Since U.S. Attorney Patrick Fitzgerald investigated the Bush administration’s leaking of Valerie Plame’s identity — and successfully prosecuted Scooter Libby for perjury — conservatives have sought to discredit the prosecutor. Last month, Michelle Malkin insisted that Democrats would “turn on a dime” against Fitzgerald for going after a Democratic governor — despite the fact that President-elect Obama and top congressional Democrats have called for Fitzgerald to be reappointed as U.S. Attorney.
Continuing their assault on Fitzgerald, conservatives like to argue that Fitzgerald’s prosecution record is weak. Yesterday, Fox News’s Brit Hume decried Fitzgerald’s so-called “propensity” to make accusations “in news conferences” that he “is unable to prove in court.” This morning, MSNBC’s Joe Scarborough slammed the prosecutor for bringing cases with “a lot of smoke” but “no fire,” and wondered, “Is Fitzgerald going to go 0 for 2 here in national investigations?” Watch it:
To say Fitzgerald might go “0 for 2″ in national investigations not only ignores the fact that he won a conviction of a Bush aide in the Plame case but, more importantly, completely ignores Fitzgerald’s successful prosecution of the terrorists — including “the blind Shiek” Omar Abdul Rahman — who bombed the World Trade Center in 1993. During the trial, Fitzgerald provided a passionate and forceful voice against what he called “a war of urban terrorism,” years before “the War on Terror” began:
– “Terrorism is real. It is here. It is in this courtroom,” Assistant U.S. Attorney Patrick Fitzgerald told the jury. [AP, 10/2/95]
– Assistant United States Attorney Patrick Fitzgerald concluded more than two days of the Government’s closing argument by telling the jurors, “The defendants in this room conspired to steal from Americans their freedom from fear.” [NY Times, 9/8/95]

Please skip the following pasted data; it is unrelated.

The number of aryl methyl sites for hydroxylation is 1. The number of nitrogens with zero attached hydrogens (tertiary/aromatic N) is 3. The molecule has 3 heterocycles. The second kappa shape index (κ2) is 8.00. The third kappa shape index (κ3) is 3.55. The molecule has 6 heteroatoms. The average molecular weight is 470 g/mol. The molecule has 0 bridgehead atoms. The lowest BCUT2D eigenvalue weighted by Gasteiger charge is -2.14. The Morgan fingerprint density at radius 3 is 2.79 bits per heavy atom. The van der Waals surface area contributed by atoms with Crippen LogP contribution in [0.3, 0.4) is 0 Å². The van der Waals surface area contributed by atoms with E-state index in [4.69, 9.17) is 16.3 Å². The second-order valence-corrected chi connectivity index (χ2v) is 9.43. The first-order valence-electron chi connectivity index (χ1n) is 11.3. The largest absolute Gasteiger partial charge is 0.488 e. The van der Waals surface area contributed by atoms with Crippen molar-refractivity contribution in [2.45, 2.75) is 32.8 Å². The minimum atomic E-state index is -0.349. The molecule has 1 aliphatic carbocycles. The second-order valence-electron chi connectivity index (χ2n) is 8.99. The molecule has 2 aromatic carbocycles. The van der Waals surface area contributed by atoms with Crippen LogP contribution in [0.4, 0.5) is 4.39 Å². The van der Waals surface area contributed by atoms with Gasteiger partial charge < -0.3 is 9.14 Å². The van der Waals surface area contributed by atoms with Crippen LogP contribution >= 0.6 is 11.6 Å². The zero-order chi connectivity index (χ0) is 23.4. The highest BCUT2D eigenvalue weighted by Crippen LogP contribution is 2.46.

Fitzgerald also indicted Osama bin Laden for terrorism years before he was on the national radar, after the 9/11 attacks. In addition, he secured the fraud conviction of Conrad Black, who had ties to the Bush White House. After successfully prosecuting terrorists, mobsters, governors, and White House officials, Fitzgerald is hardly in danger of going “0 for 2.”
Politico notes that former Illinois attorney general Roland Burris, whom Gov. Rod Blagojevich chose to fill President-elect Obama’s Senate seat, has already erected his “future grave” in a Chicago cemetery. The grave “lists his accomplishments” and leaves “plenty of room above the bench to mention his career in the Senate”:
Earlier today, Gov. Rod Blagojevich (D-IL) appointed Roland Burris, the first African-American elected to statewide office in Illinois, to take Barack Obama’s U.S. Senate seat. Democratic leaders have indicated they are planning to block the appointment. Speculating on Blagojevich’s motives, former U.S. Attorney Kendall Coffey told CNN that the Illinois governor may be acting “crazy like a fox” and looking ahead to his own potential trial. Coffey said Blagojevich’s “conniving strategy” may be an effort to persuade future African-American jurors:
COFFEY: My question is: is he crazy or is he crazy like a fox? Rick, consider the fact that everything that Rod Blagojevich does at this point is with reference to his concern about spending a lot of prison time. So what does this appointment do for him? [...]
Let’s get to what may be the more conniving strategy of Rod Blagojevich. He has now put an extremely prominent African-American in play, he says, to replace the ultimate respected African-American in politics right now, Barack Obama. And he is going to say, no matter what the Senate does, I did what I could, and those guys in the Senate blocked it, that Secretary of State blocked it, but I did the right thing. And how will that play if at all to African-American jurors on the Rod Blagojevich jury panel trial one day? He may be trying to get a few points down the road, because he is surely going to need all of the points he can get.